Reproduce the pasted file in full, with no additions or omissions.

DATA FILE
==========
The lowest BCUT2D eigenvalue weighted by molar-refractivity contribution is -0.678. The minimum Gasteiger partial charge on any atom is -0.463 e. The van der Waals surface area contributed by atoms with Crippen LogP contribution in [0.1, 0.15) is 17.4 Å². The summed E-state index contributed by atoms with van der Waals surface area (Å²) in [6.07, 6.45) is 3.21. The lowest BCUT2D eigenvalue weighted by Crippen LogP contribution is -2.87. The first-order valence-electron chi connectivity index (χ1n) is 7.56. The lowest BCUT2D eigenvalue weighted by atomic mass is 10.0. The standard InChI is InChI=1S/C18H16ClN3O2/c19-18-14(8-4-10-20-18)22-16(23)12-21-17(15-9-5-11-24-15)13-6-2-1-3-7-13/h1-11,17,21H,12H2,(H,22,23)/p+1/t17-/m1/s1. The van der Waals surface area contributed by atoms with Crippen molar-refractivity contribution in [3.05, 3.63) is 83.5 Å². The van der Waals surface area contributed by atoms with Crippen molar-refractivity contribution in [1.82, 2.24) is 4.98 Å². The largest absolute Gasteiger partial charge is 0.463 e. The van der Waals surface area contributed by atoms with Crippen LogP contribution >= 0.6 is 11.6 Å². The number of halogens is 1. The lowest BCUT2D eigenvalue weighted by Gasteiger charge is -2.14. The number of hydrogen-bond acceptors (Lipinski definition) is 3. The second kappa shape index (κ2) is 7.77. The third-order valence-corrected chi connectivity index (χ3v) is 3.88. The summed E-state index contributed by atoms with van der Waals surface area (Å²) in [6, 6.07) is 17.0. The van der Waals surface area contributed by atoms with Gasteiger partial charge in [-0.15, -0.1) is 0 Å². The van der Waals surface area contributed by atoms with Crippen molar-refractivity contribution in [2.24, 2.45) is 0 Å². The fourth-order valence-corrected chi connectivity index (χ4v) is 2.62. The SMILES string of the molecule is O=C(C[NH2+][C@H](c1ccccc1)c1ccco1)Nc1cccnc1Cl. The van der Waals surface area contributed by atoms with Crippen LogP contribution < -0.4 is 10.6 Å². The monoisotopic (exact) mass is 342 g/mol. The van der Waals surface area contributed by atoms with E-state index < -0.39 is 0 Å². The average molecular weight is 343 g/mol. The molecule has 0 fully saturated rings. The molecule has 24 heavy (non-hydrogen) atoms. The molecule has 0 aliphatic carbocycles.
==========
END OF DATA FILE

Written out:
The lowest BCUT2D eigenvalue weighted by molar-refractivity contribution is -0.678. The minimum Gasteiger partial charge on any atom is -0.463 e. The van der Waals surface area contributed by atoms with Crippen LogP contribution in [0.1, 0.15) is 17.4 Å². The summed E-state index contributed by atoms with van der Waals surface area (Å²) in [6.07, 6.45) is 3.21. The lowest BCUT2D eigenvalue weighted by Crippen LogP contribution is -2.87. The first-order valence-electron chi connectivity index (χ1n) is 7.56. The lowest BCUT2D eigenvalue weighted by atomic mass is 10.0. The standard InChI is InChI=1S/C18H16ClN3O2/c19-18-14(8-4-10-20-18)22-16(23)12-21-17(15-9-5-11-24-15)13-6-2-1-3-7-13/h1-11,17,21H,12H2,(H,22,23)/p+1/t17-/m1/s1. The van der Waals surface area contributed by atoms with Crippen molar-refractivity contribution in [3.05, 3.63) is 83.5 Å². The van der Waals surface area contributed by atoms with Crippen molar-refractivity contribution in [1.82, 2.24) is 4.98 Å². The largest absolute Gasteiger partial charge is 0.463 e. The van der Waals surface area contributed by atoms with Crippen LogP contribution >= 0.6 is 11.6 Å². The number of halogens is 1. The lowest BCUT2D eigenvalue weighted by Gasteiger charge is -2.14. The number of hydrogen-bond acceptors (Lipinski definition) is 3. The second kappa shape index (κ2) is 7.77. The third-order valence-corrected chi connectivity index (χ3v) is 3.88. The summed E-state index contributed by atoms with van der Waals surface area (Å²) in [6, 6.07) is 17.0. The van der Waals surface area contributed by atoms with Gasteiger partial charge in [-0.15, -0.1) is 0 Å². The van der Waals surface area contributed by atoms with Crippen molar-refractivity contribution in [2.24, 2.45) is 0 Å². The fourth-order valence-corrected chi connectivity index (χ4v) is 2.62. The SMILES string of the molecule is O=C(C[NH2+][C@H](c1ccccc1)c1ccco1)Nc1cccnc1Cl. The van der Waals surface area contributed by atoms with Crippen LogP contribution < -0.4 is 10.6 Å². The monoisotopic (exact) mass is 342 g/mol. The van der Waals surface area contributed by atoms with E-state index < -0.39 is 0 Å². The average molecular weight is 343 g/mol. The molecule has 0 fully saturated rings. The molecule has 24 heavy (non-hydrogen) atoms. The molecule has 0 aliphatic carbocycles.